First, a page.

Vitoria-Gasteiz is both the capital city of the province of Álava/Araba and of the autonomous community of the Basque Country (País Vasco/Euskadi). It is the second largest Basque city. It is a medium-sized city, and the municipality comprises the urban area, with a population of 235 445, plus 64 small rural hamlets in the surrounding countryside. Vitoria-Gasteiz held the title of European Green Capital until the end of 2012. Vitoria-Gasteiz is comprised of concentric circles, with the city itself at the centre. Its “green belt” is a semi-natural green area that surrounds the city.
Because Vitoria-Gasteiz is at the crossroads of two biological climates – the Atlantic to the north and the Mediterranean to the south – a huge diversity of ecological environments coexist close to the city. Citizens have access to a range of natural habitats, from meadows and wetlands to beech forests and mountains. The city has a high proportion of green public areas, so the entire population lives within 300 m of an open green space. A Green Belt of five large suburban parks with recreational areas surrounds the centre, linked by a network of 33 km of pedestrian pathways and 90 km of cycle routes, effectively bringing nature into the urban heart.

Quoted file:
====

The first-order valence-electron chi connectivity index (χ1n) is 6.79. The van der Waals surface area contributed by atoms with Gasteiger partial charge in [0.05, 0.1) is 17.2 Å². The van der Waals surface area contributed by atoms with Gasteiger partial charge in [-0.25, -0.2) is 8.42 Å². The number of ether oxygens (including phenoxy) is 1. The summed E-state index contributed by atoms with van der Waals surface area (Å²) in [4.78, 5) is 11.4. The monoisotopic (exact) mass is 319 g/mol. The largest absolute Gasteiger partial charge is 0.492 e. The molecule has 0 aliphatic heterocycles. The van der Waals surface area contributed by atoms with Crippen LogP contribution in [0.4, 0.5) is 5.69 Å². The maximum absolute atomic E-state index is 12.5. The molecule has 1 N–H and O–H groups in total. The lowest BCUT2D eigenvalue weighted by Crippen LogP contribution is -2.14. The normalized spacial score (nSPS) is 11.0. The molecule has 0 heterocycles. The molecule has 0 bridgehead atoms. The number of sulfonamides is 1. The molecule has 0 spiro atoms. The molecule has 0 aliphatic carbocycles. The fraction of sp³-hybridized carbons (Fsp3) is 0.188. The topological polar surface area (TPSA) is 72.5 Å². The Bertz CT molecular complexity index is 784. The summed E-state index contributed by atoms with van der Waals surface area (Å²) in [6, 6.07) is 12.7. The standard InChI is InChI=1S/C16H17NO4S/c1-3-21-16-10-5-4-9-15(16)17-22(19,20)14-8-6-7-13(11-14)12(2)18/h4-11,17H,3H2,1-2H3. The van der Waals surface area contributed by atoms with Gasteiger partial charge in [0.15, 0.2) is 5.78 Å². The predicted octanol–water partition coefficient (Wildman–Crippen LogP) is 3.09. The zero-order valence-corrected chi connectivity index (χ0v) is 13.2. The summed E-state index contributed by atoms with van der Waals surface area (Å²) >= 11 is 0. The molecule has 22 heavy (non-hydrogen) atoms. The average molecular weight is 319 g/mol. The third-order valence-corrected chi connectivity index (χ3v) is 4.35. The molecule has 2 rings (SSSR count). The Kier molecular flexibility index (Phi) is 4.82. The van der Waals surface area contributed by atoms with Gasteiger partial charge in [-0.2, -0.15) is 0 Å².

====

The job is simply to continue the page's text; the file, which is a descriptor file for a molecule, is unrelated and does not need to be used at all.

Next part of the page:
Its medieval district (an almond-shaped core), dating back to the 12th century, is one of the best preserved in the north of the Iberian peninsula. Many examples of Gothic, Renaissance and Baroque buildings are found there. In the ancient city center, most of the streets still have the medieval name of the jobs developed in those streets (Cuchillería, Zapatería, Pintorería, Herrería…).
One of the main places is the Plaza de la Virgen Blanca (White Virgin Square), presided over the Battle of Vitoria monument. Renaissance palaces such as Villa Suso, Casa del Cordón, Escoriaza-Esquival, Portalón and Montehermoso are worth a visit. The Fournier Playing Card Museum holds one of the most important collections of playing cards in the world. Located at the top of the hill, the Cathedral of Santa María, a 13th century Gothic temple, is one of the main attractions in Vitoria-Gasteiz. In 1994 it was closed because of “structural problems”. A guided tour of the restoration process offers a privileged perspective from every angle, from bowels to bell tower. The writer Ken Follet decided to base the second part of his novel “The Pillars of the Earth” on this building after visiting the restoration work that is being carried out.
The South part of Álava/Araba province is called La Rioja Alavesa, where the visitor can test ones of the best red wines of the world.